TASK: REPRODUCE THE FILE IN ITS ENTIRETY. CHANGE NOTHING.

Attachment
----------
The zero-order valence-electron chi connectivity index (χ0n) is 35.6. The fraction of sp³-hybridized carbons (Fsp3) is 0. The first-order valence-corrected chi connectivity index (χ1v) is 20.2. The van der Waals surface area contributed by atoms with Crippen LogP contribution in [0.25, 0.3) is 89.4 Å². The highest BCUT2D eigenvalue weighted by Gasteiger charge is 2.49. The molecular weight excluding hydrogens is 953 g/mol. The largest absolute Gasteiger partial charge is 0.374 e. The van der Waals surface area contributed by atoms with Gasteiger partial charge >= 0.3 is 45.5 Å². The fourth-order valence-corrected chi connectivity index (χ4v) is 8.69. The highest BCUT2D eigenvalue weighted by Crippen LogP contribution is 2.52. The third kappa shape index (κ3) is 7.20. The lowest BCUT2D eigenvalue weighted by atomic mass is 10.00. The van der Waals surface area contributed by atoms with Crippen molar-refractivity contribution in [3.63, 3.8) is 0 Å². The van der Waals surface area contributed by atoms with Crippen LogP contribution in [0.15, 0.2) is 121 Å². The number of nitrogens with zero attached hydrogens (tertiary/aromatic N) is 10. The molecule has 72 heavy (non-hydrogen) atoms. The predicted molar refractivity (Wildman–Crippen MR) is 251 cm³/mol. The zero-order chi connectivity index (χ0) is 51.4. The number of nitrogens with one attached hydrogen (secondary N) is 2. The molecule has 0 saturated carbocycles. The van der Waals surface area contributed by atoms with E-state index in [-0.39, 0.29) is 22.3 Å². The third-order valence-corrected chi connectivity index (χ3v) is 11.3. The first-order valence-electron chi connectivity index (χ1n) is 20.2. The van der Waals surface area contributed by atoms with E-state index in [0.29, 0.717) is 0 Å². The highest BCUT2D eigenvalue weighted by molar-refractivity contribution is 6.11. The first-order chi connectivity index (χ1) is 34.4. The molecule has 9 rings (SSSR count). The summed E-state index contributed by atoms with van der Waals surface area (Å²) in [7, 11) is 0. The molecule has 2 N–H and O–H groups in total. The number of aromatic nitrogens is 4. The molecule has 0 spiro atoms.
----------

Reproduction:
The zero-order valence-electron chi connectivity index (χ0n) is 35.6. The fraction of sp³-hybridized carbons (Fsp3) is 0. The first-order valence-corrected chi connectivity index (χ1v) is 20.2. The van der Waals surface area contributed by atoms with Crippen LogP contribution in [0.25, 0.3) is 89.4 Å². The highest BCUT2D eigenvalue weighted by Gasteiger charge is 2.49. The molecular weight excluding hydrogens is 953 g/mol. The largest absolute Gasteiger partial charge is 0.374 e. The van der Waals surface area contributed by atoms with Gasteiger partial charge >= 0.3 is 45.5 Å². The fourth-order valence-corrected chi connectivity index (χ4v) is 8.69. The highest BCUT2D eigenvalue weighted by Crippen LogP contribution is 2.52. The third kappa shape index (κ3) is 7.20. The lowest BCUT2D eigenvalue weighted by atomic mass is 10.00. The van der Waals surface area contributed by atoms with Crippen molar-refractivity contribution in [3.63, 3.8) is 0 Å². The van der Waals surface area contributed by atoms with Crippen LogP contribution in [0.15, 0.2) is 121 Å². The number of nitrogens with zero attached hydrogens (tertiary/aromatic N) is 10. The molecule has 72 heavy (non-hydrogen) atoms. The predicted molar refractivity (Wildman–Crippen MR) is 251 cm³/mol. The zero-order chi connectivity index (χ0) is 51.4. The number of nitrogens with one attached hydrogen (secondary N) is 2. The molecule has 0 saturated carbocycles. The van der Waals surface area contributed by atoms with E-state index in [-0.39, 0.29) is 22.3 Å². The third-order valence-corrected chi connectivity index (χ3v) is 11.3. The first-order valence-electron chi connectivity index (χ1n) is 20.2. The van der Waals surface area contributed by atoms with E-state index in [0.29, 0.717) is 0 Å². The highest BCUT2D eigenvalue weighted by molar-refractivity contribution is 6.11. The first-order chi connectivity index (χ1) is 34.4. The molecule has 9 rings (SSSR count). The summed E-state index contributed by atoms with van der Waals surface area (Å²) in [7, 11) is 0. The molecule has 2 N–H and O–H groups in total. The number of aromatic nitrogens is 4. The molecule has 0 spiro atoms.